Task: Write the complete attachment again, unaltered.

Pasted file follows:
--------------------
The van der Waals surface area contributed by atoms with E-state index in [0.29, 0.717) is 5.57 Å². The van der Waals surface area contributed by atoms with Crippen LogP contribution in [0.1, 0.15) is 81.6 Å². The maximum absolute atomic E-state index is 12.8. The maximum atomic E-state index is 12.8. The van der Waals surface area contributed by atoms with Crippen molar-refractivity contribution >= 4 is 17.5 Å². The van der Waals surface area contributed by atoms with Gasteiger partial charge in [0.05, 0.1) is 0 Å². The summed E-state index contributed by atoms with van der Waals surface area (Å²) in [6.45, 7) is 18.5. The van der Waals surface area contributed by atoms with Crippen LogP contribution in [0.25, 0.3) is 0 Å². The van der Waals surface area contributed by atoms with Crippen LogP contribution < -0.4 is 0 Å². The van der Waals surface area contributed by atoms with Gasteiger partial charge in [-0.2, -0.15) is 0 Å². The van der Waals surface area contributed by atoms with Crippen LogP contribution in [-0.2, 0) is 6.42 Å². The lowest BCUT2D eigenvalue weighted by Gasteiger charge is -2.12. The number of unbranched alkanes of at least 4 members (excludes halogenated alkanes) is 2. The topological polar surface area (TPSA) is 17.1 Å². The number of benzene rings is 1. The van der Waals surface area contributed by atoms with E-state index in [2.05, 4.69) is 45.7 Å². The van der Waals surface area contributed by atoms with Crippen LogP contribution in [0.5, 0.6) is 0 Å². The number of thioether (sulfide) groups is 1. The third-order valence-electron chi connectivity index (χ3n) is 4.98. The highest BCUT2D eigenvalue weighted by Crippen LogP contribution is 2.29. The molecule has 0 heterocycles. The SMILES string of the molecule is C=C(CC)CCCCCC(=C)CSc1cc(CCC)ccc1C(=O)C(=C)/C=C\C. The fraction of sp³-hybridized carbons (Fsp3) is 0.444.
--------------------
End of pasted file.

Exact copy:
The van der Waals surface area contributed by atoms with E-state index in [0.29, 0.717) is 5.57 Å². The van der Waals surface area contributed by atoms with Crippen LogP contribution in [0.1, 0.15) is 81.6 Å². The maximum absolute atomic E-state index is 12.8. The maximum atomic E-state index is 12.8. The van der Waals surface area contributed by atoms with Crippen molar-refractivity contribution >= 4 is 17.5 Å². The van der Waals surface area contributed by atoms with Gasteiger partial charge in [0.05, 0.1) is 0 Å². The summed E-state index contributed by atoms with van der Waals surface area (Å²) in [6.45, 7) is 18.5. The van der Waals surface area contributed by atoms with Crippen LogP contribution in [0.25, 0.3) is 0 Å². The van der Waals surface area contributed by atoms with Crippen LogP contribution < -0.4 is 0 Å². The van der Waals surface area contributed by atoms with Gasteiger partial charge in [-0.2, -0.15) is 0 Å². The van der Waals surface area contributed by atoms with Crippen LogP contribution in [-0.2, 0) is 6.42 Å². The lowest BCUT2D eigenvalue weighted by Gasteiger charge is -2.12. The number of unbranched alkanes of at least 4 members (excludes halogenated alkanes) is 2. The topological polar surface area (TPSA) is 17.1 Å². The number of benzene rings is 1. The van der Waals surface area contributed by atoms with E-state index in [2.05, 4.69) is 45.7 Å². The van der Waals surface area contributed by atoms with Crippen LogP contribution in [0.5, 0.6) is 0 Å². The number of thioether (sulfide) groups is 1. The third-order valence-electron chi connectivity index (χ3n) is 4.98. The highest BCUT2D eigenvalue weighted by Crippen LogP contribution is 2.29. The molecule has 0 heterocycles. The SMILES string of the molecule is C=C(CC)CCCCCC(=C)CSc1cc(CCC)ccc1C(=O)C(=C)/C=C\C. The fraction of sp³-hybridized carbons (Fsp3) is 0.444.